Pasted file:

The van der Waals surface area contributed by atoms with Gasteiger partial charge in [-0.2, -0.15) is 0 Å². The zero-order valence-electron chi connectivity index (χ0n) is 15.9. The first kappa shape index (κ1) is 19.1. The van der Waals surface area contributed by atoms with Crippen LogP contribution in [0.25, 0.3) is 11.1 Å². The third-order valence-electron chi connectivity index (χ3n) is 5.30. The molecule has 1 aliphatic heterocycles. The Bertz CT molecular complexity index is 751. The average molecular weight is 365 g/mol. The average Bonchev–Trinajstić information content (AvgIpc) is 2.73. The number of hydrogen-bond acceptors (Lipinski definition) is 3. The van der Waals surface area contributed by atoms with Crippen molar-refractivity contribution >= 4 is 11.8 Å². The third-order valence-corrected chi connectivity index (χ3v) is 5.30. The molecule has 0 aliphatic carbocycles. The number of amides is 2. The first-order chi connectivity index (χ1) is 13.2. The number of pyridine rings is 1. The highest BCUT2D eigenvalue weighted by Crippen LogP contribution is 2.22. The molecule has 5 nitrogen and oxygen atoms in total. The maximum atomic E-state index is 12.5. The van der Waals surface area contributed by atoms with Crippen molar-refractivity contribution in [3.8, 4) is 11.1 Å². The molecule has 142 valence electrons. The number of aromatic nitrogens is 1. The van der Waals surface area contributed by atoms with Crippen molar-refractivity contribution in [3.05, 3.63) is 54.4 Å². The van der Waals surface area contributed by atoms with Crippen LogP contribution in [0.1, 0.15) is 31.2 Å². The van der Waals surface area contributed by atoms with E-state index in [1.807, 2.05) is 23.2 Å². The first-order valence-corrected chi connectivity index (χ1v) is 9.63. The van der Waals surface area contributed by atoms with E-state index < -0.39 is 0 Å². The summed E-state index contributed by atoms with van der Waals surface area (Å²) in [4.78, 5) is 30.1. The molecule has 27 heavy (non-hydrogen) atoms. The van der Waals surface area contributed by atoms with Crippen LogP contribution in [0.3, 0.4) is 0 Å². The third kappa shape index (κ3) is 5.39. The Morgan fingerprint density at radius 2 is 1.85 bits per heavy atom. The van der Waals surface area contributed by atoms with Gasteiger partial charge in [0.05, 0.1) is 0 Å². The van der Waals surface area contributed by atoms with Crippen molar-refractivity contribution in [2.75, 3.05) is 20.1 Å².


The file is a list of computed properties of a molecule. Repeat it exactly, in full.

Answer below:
The van der Waals surface area contributed by atoms with Gasteiger partial charge in [-0.2, -0.15) is 0 Å². The zero-order valence-electron chi connectivity index (χ0n) is 15.9. The first kappa shape index (κ1) is 19.1. The van der Waals surface area contributed by atoms with Crippen LogP contribution in [0.25, 0.3) is 11.1 Å². The third-order valence-electron chi connectivity index (χ3n) is 5.30. The molecule has 1 aliphatic heterocycles. The Bertz CT molecular complexity index is 751. The average molecular weight is 365 g/mol. The average Bonchev–Trinajstić information content (AvgIpc) is 2.73. The number of hydrogen-bond acceptors (Lipinski definition) is 3. The van der Waals surface area contributed by atoms with Crippen molar-refractivity contribution >= 4 is 11.8 Å². The third-order valence-corrected chi connectivity index (χ3v) is 5.30. The molecule has 0 aliphatic carbocycles. The number of amides is 2. The first-order chi connectivity index (χ1) is 13.2. The number of pyridine rings is 1. The highest BCUT2D eigenvalue weighted by Crippen LogP contribution is 2.22. The molecule has 5 nitrogen and oxygen atoms in total. The maximum atomic E-state index is 12.5. The van der Waals surface area contributed by atoms with Crippen molar-refractivity contribution in [3.8, 4) is 11.1 Å². The molecule has 142 valence electrons. The number of aromatic nitrogens is 1. The van der Waals surface area contributed by atoms with Crippen molar-refractivity contribution in [3.05, 3.63) is 54.4 Å². The van der Waals surface area contributed by atoms with Crippen LogP contribution in [0.1, 0.15) is 31.2 Å². The van der Waals surface area contributed by atoms with E-state index in [1.807, 2.05) is 23.2 Å². The first-order valence-corrected chi connectivity index (χ1v) is 9.63. The van der Waals surface area contributed by atoms with E-state index < -0.39 is 0 Å². The summed E-state index contributed by atoms with van der Waals surface area (Å²) in [4.78, 5) is 30.1. The molecule has 27 heavy (non-hydrogen) atoms. The van der Waals surface area contributed by atoms with Crippen LogP contribution in [0.3, 0.4) is 0 Å². The third kappa shape index (κ3) is 5.39. The Morgan fingerprint density at radius 2 is 1.85 bits per heavy atom. The van der Waals surface area contributed by atoms with Gasteiger partial charge in [0.05, 0.1) is 0 Å². The van der Waals surface area contributed by atoms with Crippen molar-refractivity contribution in [2.75, 3.05) is 20.1 Å².